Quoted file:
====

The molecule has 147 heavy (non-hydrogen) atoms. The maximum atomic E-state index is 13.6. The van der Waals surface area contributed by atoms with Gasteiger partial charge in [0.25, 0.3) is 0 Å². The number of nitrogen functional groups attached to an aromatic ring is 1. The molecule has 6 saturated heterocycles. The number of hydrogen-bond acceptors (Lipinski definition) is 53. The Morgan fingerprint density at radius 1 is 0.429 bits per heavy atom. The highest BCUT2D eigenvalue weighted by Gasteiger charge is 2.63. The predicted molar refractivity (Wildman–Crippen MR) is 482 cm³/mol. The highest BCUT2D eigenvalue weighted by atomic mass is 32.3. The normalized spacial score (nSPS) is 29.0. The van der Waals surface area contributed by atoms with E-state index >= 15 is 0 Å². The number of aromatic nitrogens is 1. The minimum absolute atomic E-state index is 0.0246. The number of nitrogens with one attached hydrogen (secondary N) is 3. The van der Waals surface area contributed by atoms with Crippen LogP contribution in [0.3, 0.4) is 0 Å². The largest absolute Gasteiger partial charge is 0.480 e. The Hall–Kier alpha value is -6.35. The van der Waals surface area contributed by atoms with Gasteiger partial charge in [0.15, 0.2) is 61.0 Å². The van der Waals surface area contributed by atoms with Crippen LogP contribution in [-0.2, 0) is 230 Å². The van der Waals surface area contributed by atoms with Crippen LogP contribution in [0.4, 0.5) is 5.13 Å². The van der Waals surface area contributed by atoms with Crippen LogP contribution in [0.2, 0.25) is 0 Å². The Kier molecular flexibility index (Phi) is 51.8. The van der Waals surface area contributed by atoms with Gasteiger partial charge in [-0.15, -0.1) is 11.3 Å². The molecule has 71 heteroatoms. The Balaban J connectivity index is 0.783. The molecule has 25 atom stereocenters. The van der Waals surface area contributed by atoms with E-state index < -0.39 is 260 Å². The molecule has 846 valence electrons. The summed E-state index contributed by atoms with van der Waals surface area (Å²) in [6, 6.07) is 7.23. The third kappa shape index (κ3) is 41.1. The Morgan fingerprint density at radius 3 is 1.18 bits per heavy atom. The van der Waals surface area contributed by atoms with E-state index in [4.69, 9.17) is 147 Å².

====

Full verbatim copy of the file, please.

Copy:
The molecule has 147 heavy (non-hydrogen) atoms. The maximum atomic E-state index is 13.6. The van der Waals surface area contributed by atoms with Gasteiger partial charge in [0.25, 0.3) is 0 Å². The number of nitrogen functional groups attached to an aromatic ring is 1. The molecule has 6 saturated heterocycles. The number of hydrogen-bond acceptors (Lipinski definition) is 53. The Morgan fingerprint density at radius 1 is 0.429 bits per heavy atom. The highest BCUT2D eigenvalue weighted by Gasteiger charge is 2.63. The predicted molar refractivity (Wildman–Crippen MR) is 482 cm³/mol. The highest BCUT2D eigenvalue weighted by atomic mass is 32.3. The normalized spacial score (nSPS) is 29.0. The van der Waals surface area contributed by atoms with E-state index >= 15 is 0 Å². The number of aromatic nitrogens is 1. The minimum absolute atomic E-state index is 0.0246. The number of nitrogens with one attached hydrogen (secondary N) is 3. The van der Waals surface area contributed by atoms with Crippen LogP contribution in [0.3, 0.4) is 0 Å². The largest absolute Gasteiger partial charge is 0.480 e. The Hall–Kier alpha value is -6.35. The van der Waals surface area contributed by atoms with Gasteiger partial charge in [0.15, 0.2) is 61.0 Å². The van der Waals surface area contributed by atoms with Crippen LogP contribution in [-0.2, 0) is 230 Å². The van der Waals surface area contributed by atoms with Crippen LogP contribution in [0.4, 0.5) is 5.13 Å². The van der Waals surface area contributed by atoms with Crippen LogP contribution in [0.2, 0.25) is 0 Å². The Kier molecular flexibility index (Phi) is 51.8. The van der Waals surface area contributed by atoms with Gasteiger partial charge in [-0.15, -0.1) is 11.3 Å². The molecule has 71 heteroatoms. The Balaban J connectivity index is 0.783. The molecule has 25 atom stereocenters. The van der Waals surface area contributed by atoms with E-state index < -0.39 is 260 Å². The molecule has 846 valence electrons. The summed E-state index contributed by atoms with van der Waals surface area (Å²) in [6, 6.07) is 7.23. The third kappa shape index (κ3) is 41.1. The Morgan fingerprint density at radius 3 is 1.18 bits per heavy atom. The van der Waals surface area contributed by atoms with E-state index in [4.69, 9.17) is 147 Å².